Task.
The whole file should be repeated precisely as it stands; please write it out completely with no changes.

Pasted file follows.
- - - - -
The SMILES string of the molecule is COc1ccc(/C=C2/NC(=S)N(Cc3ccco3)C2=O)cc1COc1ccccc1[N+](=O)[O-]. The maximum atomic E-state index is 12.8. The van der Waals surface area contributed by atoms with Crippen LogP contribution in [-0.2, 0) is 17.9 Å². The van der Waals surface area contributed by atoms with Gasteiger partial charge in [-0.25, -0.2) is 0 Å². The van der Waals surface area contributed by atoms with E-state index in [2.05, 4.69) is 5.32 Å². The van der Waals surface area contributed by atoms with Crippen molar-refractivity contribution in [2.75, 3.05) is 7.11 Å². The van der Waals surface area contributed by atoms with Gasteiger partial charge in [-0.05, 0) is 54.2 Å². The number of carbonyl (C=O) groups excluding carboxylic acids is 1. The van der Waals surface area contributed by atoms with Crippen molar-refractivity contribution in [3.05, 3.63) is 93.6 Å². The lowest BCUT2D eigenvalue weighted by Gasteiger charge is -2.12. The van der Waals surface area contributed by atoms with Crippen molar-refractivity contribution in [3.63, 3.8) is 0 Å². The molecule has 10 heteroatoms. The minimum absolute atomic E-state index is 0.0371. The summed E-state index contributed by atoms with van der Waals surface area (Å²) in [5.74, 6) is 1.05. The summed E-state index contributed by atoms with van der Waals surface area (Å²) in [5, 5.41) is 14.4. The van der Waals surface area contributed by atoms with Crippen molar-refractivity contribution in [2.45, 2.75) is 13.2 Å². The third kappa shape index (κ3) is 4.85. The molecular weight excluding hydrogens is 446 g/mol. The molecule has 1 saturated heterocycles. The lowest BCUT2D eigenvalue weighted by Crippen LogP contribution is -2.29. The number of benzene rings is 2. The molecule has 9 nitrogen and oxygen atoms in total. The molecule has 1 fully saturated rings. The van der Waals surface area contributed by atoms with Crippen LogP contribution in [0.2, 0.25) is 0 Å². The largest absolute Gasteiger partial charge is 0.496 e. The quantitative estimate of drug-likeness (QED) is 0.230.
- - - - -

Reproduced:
The SMILES string of the molecule is COc1ccc(/C=C2/NC(=S)N(Cc3ccco3)C2=O)cc1COc1ccccc1[N+](=O)[O-]. The maximum atomic E-state index is 12.8. The van der Waals surface area contributed by atoms with Crippen LogP contribution in [-0.2, 0) is 17.9 Å². The van der Waals surface area contributed by atoms with Gasteiger partial charge in [-0.25, -0.2) is 0 Å². The van der Waals surface area contributed by atoms with E-state index in [2.05, 4.69) is 5.32 Å². The van der Waals surface area contributed by atoms with Crippen molar-refractivity contribution in [2.75, 3.05) is 7.11 Å². The van der Waals surface area contributed by atoms with Gasteiger partial charge in [-0.05, 0) is 54.2 Å². The number of carbonyl (C=O) groups excluding carboxylic acids is 1. The van der Waals surface area contributed by atoms with Crippen molar-refractivity contribution in [3.05, 3.63) is 93.6 Å². The lowest BCUT2D eigenvalue weighted by Gasteiger charge is -2.12. The van der Waals surface area contributed by atoms with Crippen molar-refractivity contribution in [3.63, 3.8) is 0 Å². The molecule has 10 heteroatoms. The minimum absolute atomic E-state index is 0.0371. The summed E-state index contributed by atoms with van der Waals surface area (Å²) in [5.74, 6) is 1.05. The summed E-state index contributed by atoms with van der Waals surface area (Å²) in [5, 5.41) is 14.4. The van der Waals surface area contributed by atoms with Crippen molar-refractivity contribution in [2.45, 2.75) is 13.2 Å². The third kappa shape index (κ3) is 4.85. The molecular weight excluding hydrogens is 446 g/mol. The molecule has 1 saturated heterocycles. The lowest BCUT2D eigenvalue weighted by Crippen LogP contribution is -2.29. The number of benzene rings is 2. The molecule has 9 nitrogen and oxygen atoms in total. The molecule has 1 fully saturated rings. The van der Waals surface area contributed by atoms with Crippen LogP contribution in [0.2, 0.25) is 0 Å². The largest absolute Gasteiger partial charge is 0.496 e. The quantitative estimate of drug-likeness (QED) is 0.230.